CBS reporter Lesley Stahl may be able to settle the family feud that has erupted between President Ronald Reagan’s two sons over an important historical issue: Did the 40th president have Alzheimer’s disease when he was in the White House?
In a new memoir, his son Ron suggests that Reagan suffered from the beginning stages of this disease while he was commander in chief, pointing out that his father became “lost and bewildered” during the 1984 presidential debates with Democratic nominee Walter Mondale and that in 1986 Reagan could not remember the names of familiar landmarks. But Ron defends his father, who was not diagnosed with Alzheimer’s until 2004, and his aides: “I’ve seen no evidence that my father (or anyone else) was aware of his medical condition while he was in office. Had the diagnosis been made in, say 1987, would he have stepped down? I believe he would have.”
Ron Reagan’s comments have ticked off his half-brother, Michael Reagan, who was adopted by Ronald Reagan and his wife, actress Jane Wyman, 13 years before Ron was born to Reagan and his second wife, Nancy Reagan. Michael, a firebrand conservative, has slammed Ron for concocting “falsehoods and lies and conspiracy theories to sell books.” (Ron and Michael haven’t spoken since the reading of the will following their father’s death in 2004.) Michael claims there is no evidence his father had developed Alzheimer’s while in office: “I saw my father on and off and I never saw anything that looked like that.” And the Ronald Reagan Library and Foundation has issued a statement noting that “this subject has been well documented over the years by both President Reagan’s personal physicians, physicians who treated him after the diagnosis, as well as those who worked closely with him daily. All are consistent in their view that signs of Alzheimer’s did not appear until well after President Reagan left the White House.”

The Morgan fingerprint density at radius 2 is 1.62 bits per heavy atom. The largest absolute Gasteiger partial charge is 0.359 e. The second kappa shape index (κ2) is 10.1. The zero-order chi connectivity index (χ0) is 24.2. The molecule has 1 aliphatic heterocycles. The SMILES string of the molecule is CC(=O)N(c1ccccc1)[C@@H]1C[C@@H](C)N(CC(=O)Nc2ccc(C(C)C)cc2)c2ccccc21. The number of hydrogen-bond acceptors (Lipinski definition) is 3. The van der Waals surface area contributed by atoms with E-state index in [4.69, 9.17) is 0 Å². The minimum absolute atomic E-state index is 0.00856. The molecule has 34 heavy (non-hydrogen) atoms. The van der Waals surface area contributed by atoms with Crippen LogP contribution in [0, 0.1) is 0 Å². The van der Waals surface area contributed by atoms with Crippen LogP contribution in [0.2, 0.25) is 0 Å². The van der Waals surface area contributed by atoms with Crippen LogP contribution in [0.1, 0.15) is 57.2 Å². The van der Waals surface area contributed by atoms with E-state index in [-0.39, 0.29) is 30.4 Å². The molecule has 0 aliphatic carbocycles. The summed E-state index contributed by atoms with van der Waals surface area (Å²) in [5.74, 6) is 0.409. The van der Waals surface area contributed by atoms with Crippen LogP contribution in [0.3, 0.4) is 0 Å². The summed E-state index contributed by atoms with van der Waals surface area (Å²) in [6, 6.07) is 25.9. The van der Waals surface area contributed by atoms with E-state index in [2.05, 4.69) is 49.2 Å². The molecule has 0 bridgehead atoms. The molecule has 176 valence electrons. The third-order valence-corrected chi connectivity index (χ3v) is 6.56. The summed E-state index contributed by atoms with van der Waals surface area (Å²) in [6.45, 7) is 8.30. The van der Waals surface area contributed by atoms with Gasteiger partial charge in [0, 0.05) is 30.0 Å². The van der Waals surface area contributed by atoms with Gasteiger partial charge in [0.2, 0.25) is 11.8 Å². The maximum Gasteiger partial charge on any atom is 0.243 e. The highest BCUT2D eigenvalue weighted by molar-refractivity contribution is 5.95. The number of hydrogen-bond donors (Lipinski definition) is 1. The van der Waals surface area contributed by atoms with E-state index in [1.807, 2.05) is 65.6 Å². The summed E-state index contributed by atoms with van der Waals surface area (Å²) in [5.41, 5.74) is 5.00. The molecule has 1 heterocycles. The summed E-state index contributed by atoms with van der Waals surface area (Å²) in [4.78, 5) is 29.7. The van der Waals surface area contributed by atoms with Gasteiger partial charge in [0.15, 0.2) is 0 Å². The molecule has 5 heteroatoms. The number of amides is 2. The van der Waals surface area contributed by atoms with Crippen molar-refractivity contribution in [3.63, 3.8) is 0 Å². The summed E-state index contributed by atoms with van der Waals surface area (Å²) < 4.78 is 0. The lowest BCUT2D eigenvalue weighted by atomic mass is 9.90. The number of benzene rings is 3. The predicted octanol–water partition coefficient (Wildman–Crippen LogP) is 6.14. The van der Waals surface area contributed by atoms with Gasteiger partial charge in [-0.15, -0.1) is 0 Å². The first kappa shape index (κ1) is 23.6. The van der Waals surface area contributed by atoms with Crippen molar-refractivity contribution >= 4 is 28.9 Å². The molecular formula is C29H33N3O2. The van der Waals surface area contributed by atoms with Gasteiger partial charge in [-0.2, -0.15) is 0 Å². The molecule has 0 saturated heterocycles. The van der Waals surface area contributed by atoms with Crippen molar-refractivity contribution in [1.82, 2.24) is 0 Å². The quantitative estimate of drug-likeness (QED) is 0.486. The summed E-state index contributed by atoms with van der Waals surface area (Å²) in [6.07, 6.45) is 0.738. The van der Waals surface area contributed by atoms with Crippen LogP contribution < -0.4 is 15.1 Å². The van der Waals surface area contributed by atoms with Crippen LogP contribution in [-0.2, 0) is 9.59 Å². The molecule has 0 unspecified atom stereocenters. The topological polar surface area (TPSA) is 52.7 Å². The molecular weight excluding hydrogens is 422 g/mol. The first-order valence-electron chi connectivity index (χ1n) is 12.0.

But during his second term, Reagan did show worrisome signs of diminished mental capacity, according to Lesley Stahl. In the book she published in 2000, Reporting Live, Stahl recounts a disturbing encounter she had with Reagan in the summer of 1986. Stahl was finishing up a stint as CBS News’ White House correspondent, and she was awarded the customary farewell audience with the president. As she, her husband, and her eight-year-old daughter were about to enter the Oval Office, Reagan’s press secretary, Larry Speakes, told Stahl, “No questions at all, about anything.” Stahl was angered by this, but she soon saw why Speakes had issued this instruction. When she and her family entered the office, the 75-year-old Reagan was standing by a Remington sculpture of a rearing horse, and Stahl immediately began to fret: